Lost in her latest romance novel, Lydia didn’t notice her husband’s return until he dropped a burlap sack on her lap. She glared at him. “What’s this?” she asked. “Open it,” her husband, Dan, replied. “It’s a gift from my grandfather.”
Lydia opened the bag and looked inside. “Guns? He left you guns?” Dan took the bag from her and pulled out a pistol. “This is from his World War II days. He also left me the shotgun he used for hunting.” Lydia shuddered. “I’m not sure I want those around the house.”
Dan laughed. “I’m going to keep the shotgun for hunting and give the pistol to my sister, Mary. She’s always talking about getting a gun. Seems smart to give it to someone who might actually use it.”
Lydia’s eyes narrowed. “Is that even legal?” Dan shrugged. “I inherited them, I think I can do whatever I want with them.”
Lydia snorted. “You don’t even know how to handle a gun. First thing you’ll do is shoot your eye out. Then you’ll probably get arrested for operating a gun without a license. I can’t imagine you can keep those guns without registering them. California has pretty strict gun laws.”
Dan waved her off. “Harry inherited his father’s guns. He didn’t do anything. No one said a thing.” Lydia shook her head. “Then he’s a very stupid man. You don’t mess around with guns, no matter where they came from. You need to talk to an attorney before you get yourself into trouble.”
If you inherit a firearm in California you are required by law to register the transfer of ownership or in some cases, dispose of it. However, the rules regarding that transfer depend on your relationship to the testator (the maker of the document bequeathing the firearm)), as well as the type of firearm bequeathed.
For example, normally the transfer of gun ownership is handled by a Federal Firearm Licensed (FFL) dealer. The gun is held by the dealer during the mandatory 10-day waiting period and the parties are required to complete a Dealer’s Record of Sale (DROS). That initiates a background check with the state Department of Justice. In addition, gun purchasers are required to secure a Firearm Safety Certificate before taking possession of the gun.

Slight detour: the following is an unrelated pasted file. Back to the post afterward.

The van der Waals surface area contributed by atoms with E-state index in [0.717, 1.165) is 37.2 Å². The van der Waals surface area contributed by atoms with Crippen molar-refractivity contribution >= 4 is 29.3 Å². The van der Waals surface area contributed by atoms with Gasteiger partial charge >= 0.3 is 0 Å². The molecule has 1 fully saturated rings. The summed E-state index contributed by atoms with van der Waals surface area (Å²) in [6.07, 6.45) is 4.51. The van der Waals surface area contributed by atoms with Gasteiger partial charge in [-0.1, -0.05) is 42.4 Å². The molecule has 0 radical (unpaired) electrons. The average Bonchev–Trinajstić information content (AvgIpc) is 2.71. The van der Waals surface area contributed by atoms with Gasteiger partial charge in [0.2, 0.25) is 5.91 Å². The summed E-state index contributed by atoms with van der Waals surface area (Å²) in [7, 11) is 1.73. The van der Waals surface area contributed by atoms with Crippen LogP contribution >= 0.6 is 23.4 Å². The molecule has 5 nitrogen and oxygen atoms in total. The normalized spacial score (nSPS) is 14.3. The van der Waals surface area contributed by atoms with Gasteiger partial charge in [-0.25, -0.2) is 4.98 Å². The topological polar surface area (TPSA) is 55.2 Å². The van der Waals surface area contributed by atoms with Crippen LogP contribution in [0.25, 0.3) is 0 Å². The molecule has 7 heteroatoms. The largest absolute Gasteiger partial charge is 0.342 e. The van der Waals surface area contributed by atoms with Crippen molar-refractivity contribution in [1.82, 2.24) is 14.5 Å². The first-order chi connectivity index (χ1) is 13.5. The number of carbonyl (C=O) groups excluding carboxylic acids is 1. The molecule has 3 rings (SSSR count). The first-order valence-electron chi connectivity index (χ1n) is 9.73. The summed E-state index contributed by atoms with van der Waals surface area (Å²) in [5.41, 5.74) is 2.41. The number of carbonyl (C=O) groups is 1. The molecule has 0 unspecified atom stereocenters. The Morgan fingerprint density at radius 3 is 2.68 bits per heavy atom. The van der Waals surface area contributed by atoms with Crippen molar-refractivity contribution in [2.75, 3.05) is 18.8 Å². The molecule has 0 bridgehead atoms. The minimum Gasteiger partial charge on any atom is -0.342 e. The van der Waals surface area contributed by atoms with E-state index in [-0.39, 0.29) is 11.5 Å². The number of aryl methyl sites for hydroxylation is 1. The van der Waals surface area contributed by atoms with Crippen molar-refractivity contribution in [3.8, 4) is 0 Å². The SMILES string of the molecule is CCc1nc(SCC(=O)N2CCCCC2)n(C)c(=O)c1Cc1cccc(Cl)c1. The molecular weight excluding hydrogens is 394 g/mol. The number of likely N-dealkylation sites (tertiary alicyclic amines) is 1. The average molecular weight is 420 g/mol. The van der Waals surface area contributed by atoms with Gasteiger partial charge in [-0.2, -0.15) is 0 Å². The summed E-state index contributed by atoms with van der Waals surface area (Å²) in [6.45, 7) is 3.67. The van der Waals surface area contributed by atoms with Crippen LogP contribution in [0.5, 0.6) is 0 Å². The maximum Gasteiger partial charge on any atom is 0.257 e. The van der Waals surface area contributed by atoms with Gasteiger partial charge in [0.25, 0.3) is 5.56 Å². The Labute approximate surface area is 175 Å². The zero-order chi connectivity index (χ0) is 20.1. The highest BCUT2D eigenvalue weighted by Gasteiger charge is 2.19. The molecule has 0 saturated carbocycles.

However, those rules do not apply to the transfer of a firearm by gift, bequest, intestate succession, or other means if the following requirements are met:
- The testator is a California resident.
- The person receiving the firearm is 18 years of age or older.
- The transfer is “infrequent” (defined as less than six transactions per year or for firearms not handguns, occasional and without regularity).
- The transfer is between immediate family members (parent and child, grandparent and grandchild, or spouse).
- Before taking possession of the firearm, the new owner completes a firearms safety course and receives a Firearm Safety Certificate. However, if the new owner is taking possession of a handgun, an existing unexpired handgun safety certificate may be used.
- Within 30 days of taking possession of the firearm, the new owner provides the California Department of Justice with a completed Intrafamilial Firearm Transaction report.
- The weapon being transferred is not an assault weapon.
When a registered assault weapon is included in an estate, California law requires one of the following to occur within 90 days:
- The estate must sell it to an FFL dealer,
- The estate must transport the weapon out of state,
- The estate must register the weapon with the state Department of Justice, or,
- The estate must render the weapon inoperable.
Unregistered assault weapons must be isolated from other assets in the estate and turned over to law enforcement. All related ownership documents must accompany the weapon and will be destroyed.
All other transactions—whether by gift, bequest, intestate succession, or other means–must be conducted through an FFL dealer. For example, firearms inherited by a resident of another state who is not an immediate family member, must be turned over to an FFL dealer for processing (waiting period/background check/registration). In addition, beneficiaries who are not immediate family members may not take possession of an inherited firearm out of state and bring it into California. That weapon must also be turned over to an FFL dealer in accordance with the law.
California requires that the following inherited firearms be disposed of:
- Firearms with altered serial numbers.
- Long guns with barrels that have been modified to less than 18.25 inches.
California also recommends that the following be disposed of:
- Low value firearms not wanted by an heir or beneficiary
- Low value firearms an heir or beneficiary cannot take or legally possess.
For more information on inheriting firearms, please visit the following websites or contact your attorney:
Reference Guide 4:
How to Handle Firearms in an Estate
Are you an executor of an estate that includes a firearm? While they do require special consideration, it is possible to safely and legally transfer possession. Download your FREE copy of Stick to Your Guns: How to Handle Firearms in an Estate checklist to understand what the requirements are and to help get the process started. If you’re new or inexperienced with handling firearms, then you’ll definitely want to have this resource on hand.